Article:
Category Archives: Politics

Women journalists offer perspectives on Northern Ireland

Boston College highlighted three women journalists from three generations of the Troubles in Northern Ireland at the 25th anniversary of the Good Friday Agreement. They were:

  • Susan McKay, a teenager in 1972 when her native Derry became the center of international attention on Bloody Sunday. She established her reputation for fearless reporting of the loyalist community during the Drumcree conflicts in Portadown in the late 1990s, and post-agreement coverage. She has authored Northern Protestants – On Shifting Ground, 2021, Bear In Mind These Dead, 2007, and other work.
  • Freya McClements, Northern editor of The Irish Times, 17 when the Good Friday Agreement was reached in 1998. Her post-agreement work includes Children of the Troubles, 2020, co-written with RTÉ broadcaster Joe Duffy. The book details the stories of 186 youth aged 16 and under who died in the conflict between 1969 and 2006, including some killed accidentally and not part of earlier Troubles’ death lists.
  • Lyra McKee, a 29-year-old up-and-coming journalist killed during 2019 rioting in the Creggan area of Derry. Now subject of a new documentary film, Lyra, McKee helped call attention to high post-agreement teen suicide rates in the North and LGBTQ advocacy.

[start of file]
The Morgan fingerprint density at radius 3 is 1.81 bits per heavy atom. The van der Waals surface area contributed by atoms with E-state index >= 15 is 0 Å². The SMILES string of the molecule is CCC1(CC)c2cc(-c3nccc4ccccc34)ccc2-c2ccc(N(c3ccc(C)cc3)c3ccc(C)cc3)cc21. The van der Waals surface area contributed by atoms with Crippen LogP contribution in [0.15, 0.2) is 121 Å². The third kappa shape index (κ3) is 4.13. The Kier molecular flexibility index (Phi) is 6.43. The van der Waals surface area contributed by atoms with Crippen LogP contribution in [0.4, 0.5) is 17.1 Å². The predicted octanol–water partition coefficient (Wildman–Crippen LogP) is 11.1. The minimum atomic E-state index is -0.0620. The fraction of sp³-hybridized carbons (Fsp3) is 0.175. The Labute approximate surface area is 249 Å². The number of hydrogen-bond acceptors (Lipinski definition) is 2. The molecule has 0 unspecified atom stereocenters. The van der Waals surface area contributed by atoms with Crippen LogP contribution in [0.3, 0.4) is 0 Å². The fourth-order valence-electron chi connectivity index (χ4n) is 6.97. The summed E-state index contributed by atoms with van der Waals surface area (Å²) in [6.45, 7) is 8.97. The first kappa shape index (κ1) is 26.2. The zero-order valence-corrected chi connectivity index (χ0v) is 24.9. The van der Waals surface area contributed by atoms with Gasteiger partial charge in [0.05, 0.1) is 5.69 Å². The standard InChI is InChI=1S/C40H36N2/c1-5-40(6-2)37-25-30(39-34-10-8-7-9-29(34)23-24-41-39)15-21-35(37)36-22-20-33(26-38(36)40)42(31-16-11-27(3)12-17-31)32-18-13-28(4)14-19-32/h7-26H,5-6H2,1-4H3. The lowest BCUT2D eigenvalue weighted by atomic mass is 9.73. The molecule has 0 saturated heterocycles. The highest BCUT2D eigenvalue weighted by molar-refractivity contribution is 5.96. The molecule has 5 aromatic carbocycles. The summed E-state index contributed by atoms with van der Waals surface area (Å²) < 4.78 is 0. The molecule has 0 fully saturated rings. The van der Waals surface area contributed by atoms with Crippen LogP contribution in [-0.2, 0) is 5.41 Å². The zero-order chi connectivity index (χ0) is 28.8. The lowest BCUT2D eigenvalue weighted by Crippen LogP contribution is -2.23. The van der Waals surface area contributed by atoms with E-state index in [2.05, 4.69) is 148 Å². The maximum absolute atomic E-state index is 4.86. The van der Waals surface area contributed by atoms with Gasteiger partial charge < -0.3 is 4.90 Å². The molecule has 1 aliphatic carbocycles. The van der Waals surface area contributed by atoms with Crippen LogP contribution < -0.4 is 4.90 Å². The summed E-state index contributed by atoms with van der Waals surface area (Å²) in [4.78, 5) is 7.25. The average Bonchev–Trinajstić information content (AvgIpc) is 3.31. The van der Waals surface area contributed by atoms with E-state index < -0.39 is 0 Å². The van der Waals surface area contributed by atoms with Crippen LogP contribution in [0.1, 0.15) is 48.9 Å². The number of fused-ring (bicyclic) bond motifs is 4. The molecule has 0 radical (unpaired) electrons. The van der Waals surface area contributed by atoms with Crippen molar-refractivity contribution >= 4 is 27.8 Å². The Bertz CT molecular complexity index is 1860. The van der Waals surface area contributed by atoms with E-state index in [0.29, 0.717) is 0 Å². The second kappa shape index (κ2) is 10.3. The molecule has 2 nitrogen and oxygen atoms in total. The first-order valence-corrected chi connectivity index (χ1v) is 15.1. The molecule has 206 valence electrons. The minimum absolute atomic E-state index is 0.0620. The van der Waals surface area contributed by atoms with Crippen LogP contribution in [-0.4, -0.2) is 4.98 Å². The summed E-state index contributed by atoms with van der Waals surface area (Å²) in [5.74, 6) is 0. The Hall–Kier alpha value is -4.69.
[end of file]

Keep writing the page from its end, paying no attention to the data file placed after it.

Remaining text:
The 92-minute Lyra is a tough to watch, in part because viewers are drawn so intimately into McKee’s life through an abundance of archival video dating to her childhood in Belfast’s Ardoyne neighborhood, a working-class, mostly Catholic and republican enclave. We see her grow up, blossom with professional and personal promise, then get shot as senselessly as earlier Troubles deaths.

Authorities have attributed McKee’s murder to an IRA splinter group. Several people have been arrested but nobody has been convicted of the crime.

McKee was represented at BC by her surviving partner, Sara Canning. She said the best way to honor McKee’s memory is to contribute to the Lyra McKee Journalism Training Bursary at the Centre for Investigative Journalism. And she encouraged wide viewership of the movie.

Here’s the official trailer:

McClements, the Times editor, said there has been “peace but not reconciliation” in Northern Ireland over the last quarter century. She noted that most schools remain segregated by religion and dozens of “peace walls” are still required to separate sectarian neighborhoods. Brexit has created “a new fault line” of tension in the North.